Trump’s plan would cede much of the fed­eral over­sight of ex­ist­ing coal-fired power plants and drop of­fi­cial pro­mo­tion of cleaner en­ergy. In­di­vid­ual states would de­cide how much to reg­u­late coal power plants in their bor­ders. The plan is open for pub­lic re­view, ahead of any fi­nal White House de­ci­sion.

“I’m get­ting rid of some of these ridicu­lous rules and reg­u­la­tions, which are killing our com­pa­nies and our jobs,” Trump said at the rally.

There was no men­tion of the “small in­creases” in harm­ful emis­sions that would re­sult, com­pared to the Obama plan, or the health risks.

EPA charts put num­bers on just how many more peo­ple would die each year be­cause of those in­creased coal emis­sions.

Ab­boud and spokes­woman Ash­ley Bourke of the Na­tional Min­ing As­so­ci­a­tion, which sup­ports Trump’s pro­posed reg­u­la­tory roll­back on coal emis­sions, said other fed­eral pro­grams al­ready reg­u­late harm­ful emis­sions from coal power plants.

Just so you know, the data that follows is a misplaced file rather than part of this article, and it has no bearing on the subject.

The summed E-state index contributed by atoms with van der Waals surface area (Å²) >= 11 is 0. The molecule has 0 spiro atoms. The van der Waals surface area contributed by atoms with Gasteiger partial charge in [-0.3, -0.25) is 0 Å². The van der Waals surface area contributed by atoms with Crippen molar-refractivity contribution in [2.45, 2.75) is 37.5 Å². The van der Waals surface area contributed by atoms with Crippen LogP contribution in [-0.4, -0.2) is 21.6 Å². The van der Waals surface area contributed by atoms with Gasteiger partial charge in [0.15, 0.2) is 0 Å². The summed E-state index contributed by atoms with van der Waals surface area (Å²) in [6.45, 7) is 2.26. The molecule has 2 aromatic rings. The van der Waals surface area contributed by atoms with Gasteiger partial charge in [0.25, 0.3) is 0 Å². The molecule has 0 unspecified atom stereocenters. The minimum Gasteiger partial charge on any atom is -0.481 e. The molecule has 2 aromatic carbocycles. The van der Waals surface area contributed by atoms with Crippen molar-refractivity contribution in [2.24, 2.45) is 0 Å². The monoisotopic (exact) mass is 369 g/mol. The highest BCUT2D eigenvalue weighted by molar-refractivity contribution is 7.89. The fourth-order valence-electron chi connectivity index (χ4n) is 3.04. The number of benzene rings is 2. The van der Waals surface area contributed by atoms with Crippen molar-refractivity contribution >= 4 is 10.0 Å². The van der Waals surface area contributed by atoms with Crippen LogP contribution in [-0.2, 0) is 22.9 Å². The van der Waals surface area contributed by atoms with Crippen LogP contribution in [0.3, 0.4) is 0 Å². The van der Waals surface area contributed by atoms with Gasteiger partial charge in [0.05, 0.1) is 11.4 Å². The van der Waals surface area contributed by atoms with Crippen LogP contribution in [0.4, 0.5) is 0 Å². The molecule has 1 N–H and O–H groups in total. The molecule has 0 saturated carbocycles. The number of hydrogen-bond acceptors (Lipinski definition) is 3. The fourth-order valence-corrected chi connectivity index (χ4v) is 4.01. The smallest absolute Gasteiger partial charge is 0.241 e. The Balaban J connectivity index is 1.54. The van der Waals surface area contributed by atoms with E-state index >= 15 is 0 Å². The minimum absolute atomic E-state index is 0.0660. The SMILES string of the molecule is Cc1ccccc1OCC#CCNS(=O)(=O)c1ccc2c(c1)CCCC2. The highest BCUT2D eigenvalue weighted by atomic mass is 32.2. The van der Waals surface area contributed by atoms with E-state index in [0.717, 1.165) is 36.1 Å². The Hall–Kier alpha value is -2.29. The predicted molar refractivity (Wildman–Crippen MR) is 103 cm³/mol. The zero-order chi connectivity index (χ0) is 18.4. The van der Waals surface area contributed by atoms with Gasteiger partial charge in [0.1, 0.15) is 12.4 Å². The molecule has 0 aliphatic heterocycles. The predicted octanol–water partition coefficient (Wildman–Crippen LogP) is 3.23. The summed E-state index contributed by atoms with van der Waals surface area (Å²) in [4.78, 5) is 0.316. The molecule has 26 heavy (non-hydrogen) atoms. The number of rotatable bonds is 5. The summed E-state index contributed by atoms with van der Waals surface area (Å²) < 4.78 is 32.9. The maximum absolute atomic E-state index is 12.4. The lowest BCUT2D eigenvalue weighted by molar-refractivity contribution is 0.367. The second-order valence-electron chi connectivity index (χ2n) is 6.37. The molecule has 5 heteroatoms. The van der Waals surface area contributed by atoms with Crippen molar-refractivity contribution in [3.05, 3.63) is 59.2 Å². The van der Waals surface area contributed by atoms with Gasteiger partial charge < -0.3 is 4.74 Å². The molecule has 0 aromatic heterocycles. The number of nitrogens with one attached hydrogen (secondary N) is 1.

With com­pe­ti­tion from nat­u­ral gas and other cleaner en­ergy help­ing to kill off more than a third of coal jobs over the last decade, po­lit­i­cal lead­ers in coal states are in no po­si­tion to be the ones charged with en­forc­ing pub­lic-health pro­tec­tions on sur­viv­ing coal-fired power plants, said Vi­vian Stock­man of the Ohio Valley En­vi­ron­men­tal Coali­tion.

“Our state is be­holden to coal. Our politi­cians are be­holden to coal,” Stock­man said out­side Trump’s West Vir­ginia rally, where she was protest­ing. “Mean­while, our peo­ple are be­ing poi­soned.”

And when it comes to coal power plants and harm, Schneider said, “when you’re at Grant Town, you’re at Ground Zero.”